The Wu and their members are first represented by the Ghostface classic Liquid Swords, reinvented with forlorn Ray Mason trombone over grey-sky ambience, with darkly Balkan-tinged accordion: RZA would no doubt approve. Da Mystery of Chessboxing vamps along, alternately gusty and blithe, hypnotic and funky, while Liquid Chamber provides a launching pad for a slashing, Romany-flavored violin solo from Kim.

The diptych of ODB’s Shimmy Shimmy Ya and Raekwon’s Glaciers of Ice is the album’s most distinctively noir track, all ominous rises and falls. The concluding tune is a beefy take of Fela’s Quiet Man Is Dead Man and Opposite People, which could be Antibalas at their most symphonic. And Leonhart recasts the Howlin Wolf hit Built for Comfort as a slow, simmering, roadhouse fuzztone groove evocative of Quincy Jones’ 1960s film work.

Leonhart conducts and plays trumpet, mellophonium and bass harmonica; the rest of the group also includes Kevin Raczka and Eric Harland sharing the drum chair, Elizabeth Pupo-Walker and Daniel Freedman on percussion; Joe Martin and Jay Leonhart (Michael’s dad) on bass; Nels Cline on guitar; Philip Dizack, Dave Guy, Jordan McLean, Carter Yasutake and Andy Bush on trumpets; John Ellis, Ian Hendrickson-Smith, Chris Potter, Donny McCaslin and Jason Marshall on saxes; Sam Sadigursky and Daniel Srebnick on flutes and Erik Friedlander on cello.

Carol Lipnik and Tareke Ortiz Channel the Spirits on Halloween at Lincoln Center

Thursday night at Lincoln Center, Carol Lipnik emerged from the back of the room, irridescent in a shiny gown, like the Chrysler Building under a blood moon. Opening the night with her distinctive version of Harry Nillsson’s Lifeline. she was working the crowd before she could be seen. “Hello, is there anybody else here?”

As he would do all night, pianist Matt Kanelos played with a neoromantic poignancy matched to steely focus. Lipnik’s crystalline voice – widely acknowledged as the best in New York – has never sounded so rich,, from the shivery vibrato in her upper register, all the way to to a stern contralto, four octaves and counting. Her songs have a phantasmagorical yet often extraordinarily subtle social relevance. She spread the wings of her gown: “Welcome to the seance!”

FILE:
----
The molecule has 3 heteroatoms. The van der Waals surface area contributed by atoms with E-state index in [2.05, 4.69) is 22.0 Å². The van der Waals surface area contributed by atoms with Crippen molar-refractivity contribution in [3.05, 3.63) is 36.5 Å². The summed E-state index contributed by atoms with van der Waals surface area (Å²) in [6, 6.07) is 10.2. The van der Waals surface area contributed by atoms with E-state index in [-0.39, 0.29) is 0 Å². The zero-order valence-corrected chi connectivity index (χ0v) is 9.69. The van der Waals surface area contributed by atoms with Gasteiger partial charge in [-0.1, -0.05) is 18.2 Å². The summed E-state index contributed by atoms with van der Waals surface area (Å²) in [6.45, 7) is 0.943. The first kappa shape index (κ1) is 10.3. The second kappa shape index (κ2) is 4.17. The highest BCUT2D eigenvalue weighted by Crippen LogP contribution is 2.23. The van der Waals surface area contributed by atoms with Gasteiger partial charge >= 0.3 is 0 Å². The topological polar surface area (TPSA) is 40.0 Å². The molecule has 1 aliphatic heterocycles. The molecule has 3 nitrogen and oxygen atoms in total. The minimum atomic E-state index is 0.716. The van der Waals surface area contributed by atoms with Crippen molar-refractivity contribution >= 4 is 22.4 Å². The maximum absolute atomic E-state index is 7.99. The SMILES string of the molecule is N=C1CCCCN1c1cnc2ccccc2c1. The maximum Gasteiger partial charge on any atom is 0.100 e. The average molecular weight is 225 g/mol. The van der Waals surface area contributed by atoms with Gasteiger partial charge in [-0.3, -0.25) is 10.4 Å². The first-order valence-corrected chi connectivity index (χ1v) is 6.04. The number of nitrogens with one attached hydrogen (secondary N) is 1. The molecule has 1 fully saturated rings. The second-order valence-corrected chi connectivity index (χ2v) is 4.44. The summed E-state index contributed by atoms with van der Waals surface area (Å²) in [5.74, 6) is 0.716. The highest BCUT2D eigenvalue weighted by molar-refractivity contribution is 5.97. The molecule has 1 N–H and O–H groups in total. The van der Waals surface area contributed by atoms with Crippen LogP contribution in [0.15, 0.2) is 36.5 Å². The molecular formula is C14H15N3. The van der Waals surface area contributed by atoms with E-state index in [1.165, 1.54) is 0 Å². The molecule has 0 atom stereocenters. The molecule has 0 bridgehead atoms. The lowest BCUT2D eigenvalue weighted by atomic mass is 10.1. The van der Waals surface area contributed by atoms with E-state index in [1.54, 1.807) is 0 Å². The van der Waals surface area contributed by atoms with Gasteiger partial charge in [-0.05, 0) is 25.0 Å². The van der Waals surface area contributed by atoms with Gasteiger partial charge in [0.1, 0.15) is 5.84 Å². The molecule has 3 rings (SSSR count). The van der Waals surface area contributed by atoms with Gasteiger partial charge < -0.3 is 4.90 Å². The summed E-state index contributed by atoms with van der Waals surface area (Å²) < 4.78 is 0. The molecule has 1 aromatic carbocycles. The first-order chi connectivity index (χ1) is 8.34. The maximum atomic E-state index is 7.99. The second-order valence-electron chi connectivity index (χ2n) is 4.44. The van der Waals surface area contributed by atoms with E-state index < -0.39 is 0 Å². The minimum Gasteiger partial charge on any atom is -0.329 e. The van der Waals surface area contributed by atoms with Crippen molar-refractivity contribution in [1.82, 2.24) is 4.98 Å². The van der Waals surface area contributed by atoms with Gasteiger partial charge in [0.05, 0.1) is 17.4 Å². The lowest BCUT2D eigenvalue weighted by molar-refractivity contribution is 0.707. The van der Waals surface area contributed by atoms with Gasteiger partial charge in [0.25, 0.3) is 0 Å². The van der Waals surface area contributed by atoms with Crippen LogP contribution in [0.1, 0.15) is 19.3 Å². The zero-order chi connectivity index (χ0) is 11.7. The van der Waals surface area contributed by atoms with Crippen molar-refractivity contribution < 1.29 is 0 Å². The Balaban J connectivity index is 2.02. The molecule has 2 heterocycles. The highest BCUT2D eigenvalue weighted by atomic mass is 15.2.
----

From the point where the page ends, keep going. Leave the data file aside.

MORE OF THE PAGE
The duo followed with Tom Ward’s brisk, shamanistic, menacingly chromatic minor-key anthem Spirits Be Kind to Me.At the end, she pulled a simple, rhythmic invocation – “Spirits!” from the crowd. Then she got them howling, literally, with a spare, desolate take of Michael Hurley’s The Werewolf.

Kanelos imbued The Oyster and the Sand with Moonlight Sonata glimmer as Lipnik pondered the price of beauty extracted from the ocean, rising to achingly operatic heights over sampled coastal sounds. Coney Island born and raised, ocean imagery pervades her repertoire. Then the two made an elegantly sardonic, vintage soul-infused romp out of a Halloween staple, Screamin’ Jay Hawkins’ I Put a Spell on You..They’d return to more obscure Halloween fare with a doomed take of Dylan’s The Man in the Long Black Coat a little later on.

Mexico City-based crooner Tareke Ortiz then took a page from Lipnik’s playbook, emerging even more slowly from the opposite side of the room in a Viking outfit, horns and lavish facepaint as his pianist, bassist and drummer built ominous, neoromantic ambience. “We travel tragically, toward the cold of our own voice, when it comes from outside ourselves. From the girl next door, from a window across the street, fom a dark alley and the wrong turn, from beyond the clouds and stars above, or from beyond the border,” he mused introducing an enigmatic, bolero-esque torch song.

The pianist switched to accordion for the carnivalesque waltz I’m Going Nowhere, which did double duty as defiant immigrant anthem and workingman’s lament. He and the group went back to slowly swinging latin noir cabaret to contemplate jealousy, then mined the Sylvia Rexach catalog to raise the angst factor. From there he invoked the muted, dashed hopes of refugees.

Lipnik and Kanelos returned for the circus rock of Freak House Blues, a big clapalong hit with audience. Her next song was steadier and more hypnotic: a simple “How?” was the nmantra.

“The last message received from the Mars Rovers was, ‘My bettery is low and it’s getting dark’ and this is a reenactment,” Lipnik explained, then brought the robot vehicle to life…for barely a minute.

With its sharp-fanged chromatics and grimly metaphorical call to fight, most menacing number of the night, Halloween standards notwithstanding, was The Things That Make You Grow, After a plaintively macabre take of the doomed tale of the Two-Headed Calf (who’s destined for a museum rather than the slaughterhouse), Ortiz returned with dark, abandoned love ballads and then a slowly coalescing song told from the pont of view of someone who goes into the desert knowing they may never be coming back.

Lipnik and Ortiz then joined forces to mash up stately mariachi and birdsong, and closed with a noir cabaret take of the Talking Heads’ Psycho Killer. By now, Lipnik could make this crowd do anything:, reaffirming that “We are vain and we are blind””is just as true now as it was in 1979. What a great way to get away from the amateurs and have a real Halloween.

The next free concert at the Lincoln Center atrium space on Broadway just north of 62nd St. is Nov 7 at 7:30 PM with shamanistic all-female Korean art-rock band The Tune. Get there early if you’re going.